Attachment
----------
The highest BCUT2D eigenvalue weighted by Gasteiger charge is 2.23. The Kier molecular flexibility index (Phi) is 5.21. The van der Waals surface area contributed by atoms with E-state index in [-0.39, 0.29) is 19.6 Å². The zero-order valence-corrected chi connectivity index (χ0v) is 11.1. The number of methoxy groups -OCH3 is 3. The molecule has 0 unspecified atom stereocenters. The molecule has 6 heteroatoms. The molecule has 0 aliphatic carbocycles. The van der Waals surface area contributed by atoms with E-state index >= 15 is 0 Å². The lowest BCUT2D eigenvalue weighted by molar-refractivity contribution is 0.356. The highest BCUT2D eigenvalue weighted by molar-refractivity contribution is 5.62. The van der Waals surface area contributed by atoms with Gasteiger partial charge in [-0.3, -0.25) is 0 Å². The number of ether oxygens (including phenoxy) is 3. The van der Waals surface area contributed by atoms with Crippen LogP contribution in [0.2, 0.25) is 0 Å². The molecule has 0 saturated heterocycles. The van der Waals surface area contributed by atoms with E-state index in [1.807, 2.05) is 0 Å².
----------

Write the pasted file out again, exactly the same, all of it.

The highest BCUT2D eigenvalue weighted by Gasteiger charge is 2.23. The Kier molecular flexibility index (Phi) is 5.21. The van der Waals surface area contributed by atoms with E-state index in [-0.39, 0.29) is 19.6 Å². The zero-order valence-corrected chi connectivity index (χ0v) is 11.1. The number of methoxy groups -OCH3 is 3. The molecule has 0 unspecified atom stereocenters. The molecule has 6 heteroatoms. The molecule has 0 aliphatic carbocycles. The van der Waals surface area contributed by atoms with E-state index >= 15 is 0 Å². The lowest BCUT2D eigenvalue weighted by molar-refractivity contribution is 0.356. The highest BCUT2D eigenvalue weighted by molar-refractivity contribution is 5.62. The van der Waals surface area contributed by atoms with Gasteiger partial charge in [-0.3, -0.25) is 0 Å². The number of ether oxygens (including phenoxy) is 3. The van der Waals surface area contributed by atoms with Crippen LogP contribution in [0.2, 0.25) is 0 Å². The molecule has 0 saturated heterocycles. The van der Waals surface area contributed by atoms with E-state index in [1.807, 2.05) is 0 Å².